An enema is "a fluid injected into the rectum for the purpose of clearing out the bowel, or of administering drugs or food." The word itself comes from the Greek en-hienai, meaning to "send or inject into." The enema has been called "one of the oldest medical procedures still in use today." Tribal women in Africa, and elsewhere, routinely use it on their children. The earliest medical text in existence, the Egyptian Ebers Papyrus, (1,500 B.C.) mentions it. Millennia before, the Pharaoh had a "guardian of the anus," a special doctor one of whose purposes was to administer the royal enema.
Enemas were known in ancient Sumeria, Babylonia, India, Greece and China. American Indians independently invented it, using a syringe made of an animal bladder and a hollow leg bone. Pre-Columbian South Americans fashioned latex into the first rubber enema bags and tubes. In fact, there is hardly a region of the world where people did not discover or adapt the enema. It is more ubiquitous than the wheel. Enemas are found in world literature from Aristophanes to Shakespeare, Gulliver Travels to Peyton Place.
In pre-revolutionary France a daily enema after dinner was de rigueur. It was not only considered indispensable for health but practiced for good complexion as well. Louis XIV is said to have taken over 2,000 in his lifetime.Could this have been the source of the Sun King's sunny disposition? For centuries, enemas were a routine home remedy. Then, within living memory, the routine use of enemas died out. The main times that doctors employ them nowadays is before or after surgery and childbirth. Difficult and potentially dangerous barium enemas before colonic X rays are of course still a favorite of allopathic doctors.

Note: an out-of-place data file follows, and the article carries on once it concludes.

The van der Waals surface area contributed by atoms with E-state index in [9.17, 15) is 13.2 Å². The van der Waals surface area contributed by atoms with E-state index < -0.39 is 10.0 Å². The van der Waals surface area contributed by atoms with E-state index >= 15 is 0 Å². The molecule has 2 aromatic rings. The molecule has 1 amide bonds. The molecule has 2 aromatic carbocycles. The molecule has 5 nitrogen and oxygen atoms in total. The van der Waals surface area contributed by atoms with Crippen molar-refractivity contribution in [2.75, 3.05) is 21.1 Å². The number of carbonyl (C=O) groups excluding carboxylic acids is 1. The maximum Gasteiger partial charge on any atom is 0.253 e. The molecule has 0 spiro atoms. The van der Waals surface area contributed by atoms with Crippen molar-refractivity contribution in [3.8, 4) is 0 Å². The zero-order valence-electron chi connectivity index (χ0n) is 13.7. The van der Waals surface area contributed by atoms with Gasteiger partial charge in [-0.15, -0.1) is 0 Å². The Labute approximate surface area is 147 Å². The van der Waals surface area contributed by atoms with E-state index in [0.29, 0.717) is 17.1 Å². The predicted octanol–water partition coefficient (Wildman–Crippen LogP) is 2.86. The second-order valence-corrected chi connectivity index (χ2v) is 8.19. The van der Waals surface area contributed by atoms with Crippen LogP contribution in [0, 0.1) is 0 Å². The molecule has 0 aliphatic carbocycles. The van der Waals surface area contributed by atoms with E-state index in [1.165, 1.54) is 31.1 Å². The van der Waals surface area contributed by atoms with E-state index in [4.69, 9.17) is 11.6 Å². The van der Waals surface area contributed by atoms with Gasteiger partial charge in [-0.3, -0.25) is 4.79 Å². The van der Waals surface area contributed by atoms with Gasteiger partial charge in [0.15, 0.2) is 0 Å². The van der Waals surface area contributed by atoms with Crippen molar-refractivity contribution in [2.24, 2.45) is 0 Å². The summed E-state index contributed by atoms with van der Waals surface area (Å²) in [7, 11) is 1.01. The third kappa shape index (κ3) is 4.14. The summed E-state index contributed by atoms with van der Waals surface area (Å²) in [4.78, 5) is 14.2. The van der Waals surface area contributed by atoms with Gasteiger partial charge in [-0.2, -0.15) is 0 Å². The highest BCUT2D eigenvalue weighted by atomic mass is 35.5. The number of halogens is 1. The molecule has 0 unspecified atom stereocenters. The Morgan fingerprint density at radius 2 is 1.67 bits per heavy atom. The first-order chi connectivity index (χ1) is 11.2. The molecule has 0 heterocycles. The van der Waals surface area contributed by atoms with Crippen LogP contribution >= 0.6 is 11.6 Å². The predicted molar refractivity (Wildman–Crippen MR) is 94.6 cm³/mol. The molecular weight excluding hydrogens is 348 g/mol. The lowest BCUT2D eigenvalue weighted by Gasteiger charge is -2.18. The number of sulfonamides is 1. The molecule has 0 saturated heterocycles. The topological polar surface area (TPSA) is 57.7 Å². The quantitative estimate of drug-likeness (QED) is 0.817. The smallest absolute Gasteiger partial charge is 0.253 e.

Coffee enemas were an established part of medical practice when Dr. Max Gerson introduced them into cancer therapy in the 1930s. Basing himself on German laboratory work, Gerson believed that caffeine could stimulate the liver and gall bladder to discharge bile. He felt this process could contribute to the health of the cancer patient.
Although the coffee enema has been heaped with scorn, there has been some independent scientific work that gives credence to this concept. In 1981, for instance, Dr. Lee Wattenberg and his colleagues were able to show that substances found in coffee—kahweol and cafestol palmitate—promote the activity of a key enzyme system, glutathione S-transferase, above the norm. This system detoxifies a vast array of electrophiles from the bloodstream and, according to Gar Hildenbrand of the Gerson Institute, "must be regarded as an important mechanism for carcinogen detoxification."
This enzyme group is responsible for neutralizing free radicals, harmful chemicals now commonly implicated in the initiation of cancer. In mice, for example, these systems are enhanced 600 percent in the liver and 700 percent in the bowel when coffee beans are added to the mice's diet.